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And Now, Pressure: Jack Capuano's curiously high rank in New York Islanders coaching history

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The coach is surprisingly high on the all-time list, but he'll need to lead postseason success to keep climbing.

Many fates, presently tied.
Many fates, presently tied.
Jean-Yves Ahern-USA TODAY Sports

Despite a first-round loss in the final playoff year at Nassau Coliseum, the seven-game series moved New York Islanders coach Jack Capuano further up an odd list that succinctly depicts the yin and yang of the franchise's history:

Most all-time playoff wins by Islander coaches
  • Al Arbour - 123
  • Terry Simpson - 9
  • Jack Capuano - 5
  • Peter Laviolette - 4
  • Ted Nolan - 1
  • Steve Stirling - 1

That list was updated with each win this spring by longtime stat keeper and "The Skinny" creator Eric Hornick, who also noted another franchise-defining factoid:

Capuano is only the 4th Isles coach to lead at least two Islander teams to the playoffs, joining Al Arbour, Terry Simpson, and Peter Laviolette.

While the root causes of this scarcity are pretty clear, seeing it captured that way is still striking. People forget the Islanders actually made the playoffs more often than not between 2002-07, but aside from the seven-game series with the Leafs, all of Laviolette, Nolan and Stirling suffered quick five-game defeats.

To that end, Hornick outlined another list that is almost jaw-dropping:

Most playoff games coached with the Islanders
  • Al Arbour - 209
  • Terry Simpson - 20
  • Jack Capuano - 13
  • Peter Laviolette - 12
  • Steve Stirling - 5
  • Ted Nolan - 5

And of course, the most damning fact of all and the one that is most likely to one day end Capuano's tenure:

Most playoff series wins

  • Al Arbour - 29
  • Terry Simpson - 1

Whatever one thinks of Capuano -- there is a contingent of fans who find him at worst the wrong coach, at best a coach who needs to improve and/or give up bad lineup habits for the team to move forward -- the fact he is so high on most of these lists (also: second in all-time regular season games), is another reflection of the dark post-Arbour years.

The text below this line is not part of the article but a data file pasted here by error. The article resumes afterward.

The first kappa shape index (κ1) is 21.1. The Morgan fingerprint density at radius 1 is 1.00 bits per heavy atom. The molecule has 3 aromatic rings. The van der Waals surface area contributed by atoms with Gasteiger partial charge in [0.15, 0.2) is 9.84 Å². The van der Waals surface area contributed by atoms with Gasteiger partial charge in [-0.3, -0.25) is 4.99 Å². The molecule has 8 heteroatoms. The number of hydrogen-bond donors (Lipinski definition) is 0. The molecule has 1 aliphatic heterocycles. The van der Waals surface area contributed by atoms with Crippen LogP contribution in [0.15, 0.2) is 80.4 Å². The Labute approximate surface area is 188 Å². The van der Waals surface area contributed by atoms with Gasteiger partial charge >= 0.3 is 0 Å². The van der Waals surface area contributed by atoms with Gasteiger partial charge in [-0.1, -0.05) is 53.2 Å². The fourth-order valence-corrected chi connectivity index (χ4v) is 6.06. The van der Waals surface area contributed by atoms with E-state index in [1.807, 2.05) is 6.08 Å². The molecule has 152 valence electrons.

Simpson won one seven-game series -- the famous Easter Epic over the Capitals -- lost another, and then lost a six-game series to the Cinderella 1988 Devils. Laviolette lost the seven-game series to the Leafs, and was fired by Mike Milbury after a five-game loss to Ottawa the following year.

(For those too young to recall, Simpson replaced Arbour after his first retirement, but Arbour returned after two and a half seasons, rejoining a fading squad, and producing one more fine run in 1993.)

Anyway, it's crazy that just via two playoff series losses, Capuano pulls ahead of Laviolette in all-time playoff games won with the Isles. And it's crazy that this performance still leaves him four wins shy (and one playoff series win shy) of tying Simpson, who was fired mid-season in 1988-89 after the team ostensibly revolted and quit on him.

Laviolette is still revered by many Isles fans, and he went on to considerable success with at least two more NHL franchises (his Nashville results are still in the discovery phase).

As for Simpson, I've yet to meet a single fan who fondly recalls his part in the 1986-88 era , though he had the unfair task of replacing a legend.

Expectations Raised, the Pressure is Now On

All across the league, the ultimate determining factor on how long coaches of playoff-caliber teams last is playoff series wins. It's not always fair (Todd McLellan could tell some stories, so could current Capitals coach Barry Trotz from his Nashville days), but it's pretty straightforward.

Whether rebuild or playoff contender, it's rare for coaches to be in one place this long. (Trotz, of course, is one of the exceptions.) Capuano is unique in that he survived a rebuild long enough to tell about it.

Though he has the support of players and particularly his general manager, in order to extend his impressively long tenure he will need to start winning playoff series, likely beginning next year. (Another aspect aside from managerial support is the player dynamic. Players who support their coach one day can start to have doubts when they don't reach "the next level" under someone. But that's a topic for the future.)

Had he achieved more success this spring, Capuano might have won over some of his critics, who at this point do not include many (if any) on the Isles roster. Given the trust in him from general manager Garth Snow, the injuries to half of the Isles blueline, and the fact the Isles improved in 2014-15 and made two playoffs in the last three seasons, Capuano is a certainty to get more opportunities to climb up these all-time Isles coaching lists.

If his squad performs well, he'll rocket up those lists and leave distance between him and the rest of the non-Arbour group. If not, he'll become another interesting footnote.

The noise and media attention to some of his pet lineup decisions will get louder, people will add the next failing to the poor showing in this season's Game 7, and eventually he will be the first Islanders coach in decades to lose his job for failing with a good roster, rather than for being a victim of a spiral of poor owners and a desperate general manager.

2015-16 promises more intrigue to come.